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When i was checking email message's header in Windows Mail Live from GMail account i saw the following:

domain of transitioning does not designate "insert ip address here" as permitted sender

What does that mean? Did sender spoof his ip address?

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Could you consider accepting some of your answered questions? Your accepted rate of 56% is rather low. –  maxmackie Sep 8 '11 at 13:30
    
I will accept answers when i have time. –  Boris_yo Sep 9 '11 at 5:57
    
I will consider answering your question when I have time. –  maxmackie Sep 9 '11 at 21:55

2 Answers 2

Email servers can, by original design, send to/receive from any other server; remember, it was thought early on that there would be relatively few servers and people would just use terminals. As the number of servers grew, so did the "bad guys" sending spam.

Some servers now have a list of servers/addresses from which they'll accept mail - not individuals but servers. Don't think of the individual sending out a few dozen ads a day, this is designed to stop traffic from servers that are known to be friendly to those who dump thousands/hour. It's like the Post Office only accepting trucks from other official Post Offices at the loading dock. The idea is that, if I don't trust the guy "upstream" from me I won't take his packages and pass them along.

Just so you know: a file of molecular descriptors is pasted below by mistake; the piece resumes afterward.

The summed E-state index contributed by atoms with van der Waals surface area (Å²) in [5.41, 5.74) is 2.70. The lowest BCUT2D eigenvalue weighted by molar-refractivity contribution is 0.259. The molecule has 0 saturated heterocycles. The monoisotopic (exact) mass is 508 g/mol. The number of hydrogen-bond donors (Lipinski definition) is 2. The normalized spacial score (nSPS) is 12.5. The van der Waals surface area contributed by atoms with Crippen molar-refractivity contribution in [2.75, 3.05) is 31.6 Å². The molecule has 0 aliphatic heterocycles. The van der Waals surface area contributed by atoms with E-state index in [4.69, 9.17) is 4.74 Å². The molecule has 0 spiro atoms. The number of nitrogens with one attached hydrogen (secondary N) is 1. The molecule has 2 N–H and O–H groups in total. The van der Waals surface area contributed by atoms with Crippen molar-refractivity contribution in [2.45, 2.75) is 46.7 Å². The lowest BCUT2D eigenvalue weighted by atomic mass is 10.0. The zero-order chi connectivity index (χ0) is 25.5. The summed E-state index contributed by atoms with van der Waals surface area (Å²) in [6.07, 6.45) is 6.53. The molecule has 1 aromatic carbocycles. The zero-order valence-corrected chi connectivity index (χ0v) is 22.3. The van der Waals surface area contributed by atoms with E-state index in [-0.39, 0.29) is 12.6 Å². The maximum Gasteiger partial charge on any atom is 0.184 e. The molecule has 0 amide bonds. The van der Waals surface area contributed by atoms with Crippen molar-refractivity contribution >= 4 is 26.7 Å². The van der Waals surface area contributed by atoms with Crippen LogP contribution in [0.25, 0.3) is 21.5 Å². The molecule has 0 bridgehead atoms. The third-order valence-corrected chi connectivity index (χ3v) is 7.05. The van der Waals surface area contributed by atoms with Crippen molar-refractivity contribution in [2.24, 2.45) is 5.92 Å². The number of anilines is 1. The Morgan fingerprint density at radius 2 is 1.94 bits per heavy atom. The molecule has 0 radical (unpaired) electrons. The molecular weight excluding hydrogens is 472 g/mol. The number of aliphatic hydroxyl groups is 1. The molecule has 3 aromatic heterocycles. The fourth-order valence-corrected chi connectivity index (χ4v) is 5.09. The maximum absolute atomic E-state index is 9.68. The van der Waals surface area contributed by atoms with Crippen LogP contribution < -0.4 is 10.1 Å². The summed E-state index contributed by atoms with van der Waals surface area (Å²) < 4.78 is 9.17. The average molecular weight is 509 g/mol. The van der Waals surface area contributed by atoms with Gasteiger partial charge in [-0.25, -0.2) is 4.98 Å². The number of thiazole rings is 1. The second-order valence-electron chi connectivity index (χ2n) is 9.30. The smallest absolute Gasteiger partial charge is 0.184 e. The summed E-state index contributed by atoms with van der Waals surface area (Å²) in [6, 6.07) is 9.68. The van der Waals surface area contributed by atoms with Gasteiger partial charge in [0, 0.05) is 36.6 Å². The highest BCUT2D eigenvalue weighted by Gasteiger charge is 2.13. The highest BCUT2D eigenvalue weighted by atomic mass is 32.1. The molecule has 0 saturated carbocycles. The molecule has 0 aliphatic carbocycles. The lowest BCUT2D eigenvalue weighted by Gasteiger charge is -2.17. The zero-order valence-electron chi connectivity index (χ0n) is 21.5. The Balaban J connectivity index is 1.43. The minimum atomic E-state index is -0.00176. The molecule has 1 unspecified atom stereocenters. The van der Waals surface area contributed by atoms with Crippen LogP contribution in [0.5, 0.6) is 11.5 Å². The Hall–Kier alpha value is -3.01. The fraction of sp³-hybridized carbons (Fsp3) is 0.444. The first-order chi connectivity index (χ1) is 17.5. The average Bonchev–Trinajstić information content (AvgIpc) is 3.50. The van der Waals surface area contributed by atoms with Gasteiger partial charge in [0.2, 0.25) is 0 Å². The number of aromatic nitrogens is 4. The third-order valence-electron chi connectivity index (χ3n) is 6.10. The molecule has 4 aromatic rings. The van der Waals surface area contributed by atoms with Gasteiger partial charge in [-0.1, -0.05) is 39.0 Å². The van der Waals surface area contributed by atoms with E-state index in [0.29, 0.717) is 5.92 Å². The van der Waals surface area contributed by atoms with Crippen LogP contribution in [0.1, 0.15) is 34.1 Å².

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Probably not. Most ISP's do allow their own customers to send email using the email address of the ISP. However, this is restricted to their own IP address range.

Example: Say, my ISP has address range 10.x.x.x, and domain "example.com". They therefore tell other mailservers "hey, it's OK to accept emails from people with an @example.com address, as long as they've got an IP address in the 10.x.x.x range".

Now imagine what happens if you've got a laptop with WiFi connection. You might pick it up and walk off, and end up sending an email from somewhere else. Suddenly, your IP address no longer is that of your ISP, but somebody else's, yet you're still using the @example.com email address. This would generate the warning you'd see.

The reason you don't see this very often? Most people have their mail program configured so that their emails first go to the mailserver of the ISP itself. And most ISP's correctly list their own servers. It seems that in this case, either GMail made a little mistake, and forgot to put their own server on the "permitted sender" list, or someone else pretended to be GMail.

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